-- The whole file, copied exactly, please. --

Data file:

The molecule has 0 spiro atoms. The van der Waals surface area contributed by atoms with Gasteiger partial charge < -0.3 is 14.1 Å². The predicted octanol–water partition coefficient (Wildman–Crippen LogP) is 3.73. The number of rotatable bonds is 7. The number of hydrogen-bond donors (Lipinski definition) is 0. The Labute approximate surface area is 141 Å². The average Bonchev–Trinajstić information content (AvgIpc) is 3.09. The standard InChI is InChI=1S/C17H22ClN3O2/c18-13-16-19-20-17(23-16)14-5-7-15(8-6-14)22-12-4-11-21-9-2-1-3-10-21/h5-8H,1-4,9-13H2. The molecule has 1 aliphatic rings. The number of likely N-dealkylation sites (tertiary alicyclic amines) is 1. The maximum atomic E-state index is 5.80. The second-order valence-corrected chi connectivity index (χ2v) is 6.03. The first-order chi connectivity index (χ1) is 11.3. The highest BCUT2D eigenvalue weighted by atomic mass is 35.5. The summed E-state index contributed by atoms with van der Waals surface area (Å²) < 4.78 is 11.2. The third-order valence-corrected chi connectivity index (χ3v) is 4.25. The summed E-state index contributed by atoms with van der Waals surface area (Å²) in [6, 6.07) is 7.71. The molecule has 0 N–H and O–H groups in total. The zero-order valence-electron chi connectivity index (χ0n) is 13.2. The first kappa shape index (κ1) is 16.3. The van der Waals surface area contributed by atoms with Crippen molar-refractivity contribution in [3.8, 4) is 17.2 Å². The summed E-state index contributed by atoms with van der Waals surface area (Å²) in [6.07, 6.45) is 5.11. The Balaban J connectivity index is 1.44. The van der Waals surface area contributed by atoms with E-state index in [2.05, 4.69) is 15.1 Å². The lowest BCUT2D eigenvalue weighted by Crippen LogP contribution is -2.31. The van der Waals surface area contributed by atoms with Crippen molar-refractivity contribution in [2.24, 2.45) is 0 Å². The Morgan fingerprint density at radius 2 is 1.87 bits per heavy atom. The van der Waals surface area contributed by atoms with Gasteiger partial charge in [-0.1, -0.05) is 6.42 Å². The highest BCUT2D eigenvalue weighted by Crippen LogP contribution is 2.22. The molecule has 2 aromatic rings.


The molecule has 0 spiro atoms. The van der Waals surface area contributed by atoms with Gasteiger partial charge < -0.3 is 14.1 Å². The predicted octanol–water partition coefficient (Wildman–Crippen LogP) is 3.73. The number of rotatable bonds is 7. The number of hydrogen-bond donors (Lipinski definition) is 0. The Labute approximate surface area is 141 Å². The average Bonchev–Trinajstić information content (AvgIpc) is 3.09. The standard InChI is InChI=1S/C17H22ClN3O2/c18-13-16-19-20-17(23-16)14-5-7-15(8-6-14)22-12-4-11-21-9-2-1-3-10-21/h5-8H,1-4,9-13H2. The molecule has 1 aliphatic rings. The number of likely N-dealkylation sites (tertiary alicyclic amines) is 1. The maximum atomic E-state index is 5.80. The second-order valence-corrected chi connectivity index (χ2v) is 6.03. The first-order chi connectivity index (χ1) is 11.3. The highest BCUT2D eigenvalue weighted by atomic mass is 35.5. The summed E-state index contributed by atoms with van der Waals surface area (Å²) < 4.78 is 11.2. The third-order valence-corrected chi connectivity index (χ3v) is 4.25. The summed E-state index contributed by atoms with van der Waals surface area (Å²) in [6, 6.07) is 7.71. The molecule has 0 N–H and O–H groups in total. The zero-order valence-electron chi connectivity index (χ0n) is 13.2. The first kappa shape index (κ1) is 16.3. The van der Waals surface area contributed by atoms with Crippen molar-refractivity contribution in [3.8, 4) is 17.2 Å². The summed E-state index contributed by atoms with van der Waals surface area (Å²) in [6.07, 6.45) is 5.11. The Balaban J connectivity index is 1.44. The van der Waals surface area contributed by atoms with E-state index in [2.05, 4.69) is 15.1 Å². The lowest BCUT2D eigenvalue weighted by Crippen LogP contribution is -2.31. The van der Waals surface area contributed by atoms with Crippen molar-refractivity contribution in [2.24, 2.45) is 0 Å². The Morgan fingerprint density at radius 2 is 1.87 bits per heavy atom. The van der Waals surface area contributed by atoms with Gasteiger partial charge in [-0.1, -0.05) is 6.42 Å². The highest BCUT2D eigenvalue weighted by Crippen LogP contribution is 2.22. The molecule has 2 aromatic rings.